You should generally announce trull when you have both high honours, or when you have one high honour and know from a cue bid or yielded game that your partner has the other. You should normally also announce trull if you have a high honour and know that your partner has an honour which might be a high one. This most commonly happens when you have the called tarokk and a high honour: your partner has bid, so must have an honour of some kind; you hope it is a high one, and announce trull to convey the good news that you have a high honour too.
There are a few cases where you should not announce trull, even though your side has both high honours, because you do not want to encourage further announcements from your partner. For example if your XX has been called and you have only three tarokks such as skíz, XX, XI, it is better not to announce trull; to announce it might mislead your partner into undertaking an impossible centrum.
You should also beware of the case where you have already shown your high honour by cue bidding or yielding the game. Now if the declarer does not announce trull, you know that the declarer does not hold a high honour, and you should only announce trull if you have both of them.
A four kings announcement is used as a general encouragement to your partner to announce something further. In Illustrated Tarokk it is particularly useful as an encouragement to announce centrum, and for this purpose "four kings" is given the specific meaning that you hold the highest tarokk other than an honour whose position is not already known. If the declarer called the XX, a four kings announcement therefore says that you hold the XIX. If there was no cue bid and the declarer called the XIX, the declarer is known to have the XX and four kings shows the XVIII. However, if the declarer calls the XIX as a result of a cue bid, the position of the XX is not known, and a four kings announcement shows the XX.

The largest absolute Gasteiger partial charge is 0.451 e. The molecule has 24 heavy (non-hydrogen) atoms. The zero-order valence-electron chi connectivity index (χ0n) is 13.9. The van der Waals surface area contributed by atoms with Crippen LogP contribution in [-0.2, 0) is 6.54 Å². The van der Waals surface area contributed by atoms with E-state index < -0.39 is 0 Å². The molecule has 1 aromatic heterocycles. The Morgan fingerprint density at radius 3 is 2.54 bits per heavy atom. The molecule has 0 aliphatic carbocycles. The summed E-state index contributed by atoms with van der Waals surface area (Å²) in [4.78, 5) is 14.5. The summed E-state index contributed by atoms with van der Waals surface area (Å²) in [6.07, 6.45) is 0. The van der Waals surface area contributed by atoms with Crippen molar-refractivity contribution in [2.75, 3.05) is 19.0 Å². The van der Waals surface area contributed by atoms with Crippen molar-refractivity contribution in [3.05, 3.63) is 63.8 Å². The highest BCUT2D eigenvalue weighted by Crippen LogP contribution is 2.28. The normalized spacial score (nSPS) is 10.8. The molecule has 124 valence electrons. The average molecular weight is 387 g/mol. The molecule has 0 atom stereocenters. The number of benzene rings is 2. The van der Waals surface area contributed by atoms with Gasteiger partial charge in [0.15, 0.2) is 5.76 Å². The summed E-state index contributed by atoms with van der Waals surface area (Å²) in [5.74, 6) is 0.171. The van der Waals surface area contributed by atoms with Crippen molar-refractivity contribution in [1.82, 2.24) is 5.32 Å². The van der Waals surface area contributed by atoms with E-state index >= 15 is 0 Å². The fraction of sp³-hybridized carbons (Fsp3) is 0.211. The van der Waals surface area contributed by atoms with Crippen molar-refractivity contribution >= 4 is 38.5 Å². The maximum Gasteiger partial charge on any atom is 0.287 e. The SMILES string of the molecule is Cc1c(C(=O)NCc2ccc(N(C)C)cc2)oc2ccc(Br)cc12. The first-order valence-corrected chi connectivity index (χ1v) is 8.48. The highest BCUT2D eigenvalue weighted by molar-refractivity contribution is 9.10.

Since announcing four kings is an encouragement, it normally also shows at least five tarokks. This is particularly so when you hold the XX and your side has both high honours - your four kings announcement may encourage your partner to announce centrum, and this may be hard to make if you have fewer than five tarokks.
Four kings as an encouragement to centrum is useful when you think that your side has both high honours, which would be indicated by an announcement of trull. If trull has not been announced, implying that one or both high honours are with the opponents, four kings can be used to encourage your partner to announce king ulti, pagátulti or XXI-catch. In these cases four kings shows a strong hand but does not guarantee holding a specific tarokk. Here are some examples of the use of four kings as an encouragement.
Bidding: A:3 - B:pass - C:pass - D:2 - A:hold - D:pass
Bidding: A:pass - B:3 - C:2 - D:pass - B:hold - C:1 - B:hold - C:solo - B:pass
Bidding: A:3 - B:pass - C:pass - D:2 - A:pass (yielded game)
Some care is needed when using double game as an encouragement. Your hand should be strong enough to give you a reasonable chance of making it, as losing a kontra'd double game can be expensive, especially if the bid is one or solo. If the bid is three or two, the double game announcement can be used somewhat more freely. Announcing double game conventionally indicates that you have at least six tarokks, including the second highest tarokk, other than an honour, whose position is not already known. For example if the declarer calls the XX, double game shows the XVIII. If the declarer calls the XVIII as a result of a cue bid, double game shows the XIX.
Most of the variations described on the Paskievics Tarokk page can also be applied to the illustrated game. In particular, many people play the older rule that you can only hold a bid if your first turn to bid was earlier than that of the player whose bid you are holding. Also, many play that a single jump bid of solo is an invitation to the XVIII, not the XIX. Both of these variations are in force for the example deals.